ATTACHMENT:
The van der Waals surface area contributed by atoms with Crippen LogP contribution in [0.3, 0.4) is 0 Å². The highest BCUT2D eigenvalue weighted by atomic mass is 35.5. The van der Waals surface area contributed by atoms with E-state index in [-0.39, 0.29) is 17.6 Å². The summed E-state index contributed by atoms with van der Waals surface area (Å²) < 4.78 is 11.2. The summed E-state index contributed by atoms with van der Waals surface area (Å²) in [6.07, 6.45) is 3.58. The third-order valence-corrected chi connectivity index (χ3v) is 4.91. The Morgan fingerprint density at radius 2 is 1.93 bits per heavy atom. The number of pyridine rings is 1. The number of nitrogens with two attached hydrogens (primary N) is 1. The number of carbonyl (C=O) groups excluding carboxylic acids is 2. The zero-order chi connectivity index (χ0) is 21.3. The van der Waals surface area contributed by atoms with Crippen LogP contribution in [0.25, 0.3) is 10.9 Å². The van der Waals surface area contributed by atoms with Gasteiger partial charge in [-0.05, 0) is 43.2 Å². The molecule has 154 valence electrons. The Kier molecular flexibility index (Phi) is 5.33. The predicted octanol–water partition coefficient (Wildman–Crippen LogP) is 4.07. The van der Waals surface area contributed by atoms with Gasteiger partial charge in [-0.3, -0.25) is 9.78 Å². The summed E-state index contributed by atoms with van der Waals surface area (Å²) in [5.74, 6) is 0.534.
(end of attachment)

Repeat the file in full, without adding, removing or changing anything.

The van der Waals surface area contributed by atoms with Crippen LogP contribution in [0.3, 0.4) is 0 Å². The highest BCUT2D eigenvalue weighted by atomic mass is 35.5. The van der Waals surface area contributed by atoms with E-state index in [-0.39, 0.29) is 17.6 Å². The summed E-state index contributed by atoms with van der Waals surface area (Å²) < 4.78 is 11.2. The summed E-state index contributed by atoms with van der Waals surface area (Å²) in [6.07, 6.45) is 3.58. The third-order valence-corrected chi connectivity index (χ3v) is 4.91. The Morgan fingerprint density at radius 2 is 1.93 bits per heavy atom. The number of pyridine rings is 1. The number of nitrogens with two attached hydrogens (primary N) is 1. The number of carbonyl (C=O) groups excluding carboxylic acids is 2. The zero-order chi connectivity index (χ0) is 21.3. The van der Waals surface area contributed by atoms with Crippen LogP contribution in [0.25, 0.3) is 10.9 Å². The van der Waals surface area contributed by atoms with Gasteiger partial charge in [-0.05, 0) is 43.2 Å². The molecule has 154 valence electrons. The Kier molecular flexibility index (Phi) is 5.33. The predicted octanol–water partition coefficient (Wildman–Crippen LogP) is 4.07. The van der Waals surface area contributed by atoms with Gasteiger partial charge in [-0.3, -0.25) is 9.78 Å². The summed E-state index contributed by atoms with van der Waals surface area (Å²) in [5.74, 6) is 0.534.